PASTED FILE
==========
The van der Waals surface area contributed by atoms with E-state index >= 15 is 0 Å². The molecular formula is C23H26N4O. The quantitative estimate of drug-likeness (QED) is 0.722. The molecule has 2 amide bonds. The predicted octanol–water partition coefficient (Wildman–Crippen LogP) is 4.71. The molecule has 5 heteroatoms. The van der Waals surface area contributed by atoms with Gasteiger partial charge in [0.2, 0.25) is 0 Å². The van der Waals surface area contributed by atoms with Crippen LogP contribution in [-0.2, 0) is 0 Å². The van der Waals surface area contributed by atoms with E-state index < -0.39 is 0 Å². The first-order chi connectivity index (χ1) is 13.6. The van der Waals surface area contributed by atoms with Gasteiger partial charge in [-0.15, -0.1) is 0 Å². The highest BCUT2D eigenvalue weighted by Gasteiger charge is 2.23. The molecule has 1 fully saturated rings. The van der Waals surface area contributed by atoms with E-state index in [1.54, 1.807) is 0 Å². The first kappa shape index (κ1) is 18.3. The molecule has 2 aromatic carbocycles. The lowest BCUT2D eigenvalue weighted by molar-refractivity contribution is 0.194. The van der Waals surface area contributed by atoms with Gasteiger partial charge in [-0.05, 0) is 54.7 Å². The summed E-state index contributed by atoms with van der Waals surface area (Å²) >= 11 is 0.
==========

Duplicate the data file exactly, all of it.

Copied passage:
The van der Waals surface area contributed by atoms with E-state index >= 15 is 0 Å². The molecular formula is C23H26N4O. The quantitative estimate of drug-likeness (QED) is 0.722. The molecule has 2 amide bonds. The predicted octanol–water partition coefficient (Wildman–Crippen LogP) is 4.71. The molecule has 5 heteroatoms. The van der Waals surface area contributed by atoms with Gasteiger partial charge in [0.2, 0.25) is 0 Å². The van der Waals surface area contributed by atoms with Crippen LogP contribution in [-0.2, 0) is 0 Å². The van der Waals surface area contributed by atoms with E-state index < -0.39 is 0 Å². The first-order chi connectivity index (χ1) is 13.6. The van der Waals surface area contributed by atoms with Gasteiger partial charge in [-0.15, -0.1) is 0 Å². The highest BCUT2D eigenvalue weighted by Gasteiger charge is 2.23. The molecule has 1 fully saturated rings. The van der Waals surface area contributed by atoms with E-state index in [1.54, 1.807) is 0 Å². The first kappa shape index (κ1) is 18.3. The molecule has 2 aromatic carbocycles. The lowest BCUT2D eigenvalue weighted by molar-refractivity contribution is 0.194. The van der Waals surface area contributed by atoms with Gasteiger partial charge in [-0.05, 0) is 54.7 Å². The summed E-state index contributed by atoms with van der Waals surface area (Å²) >= 11 is 0.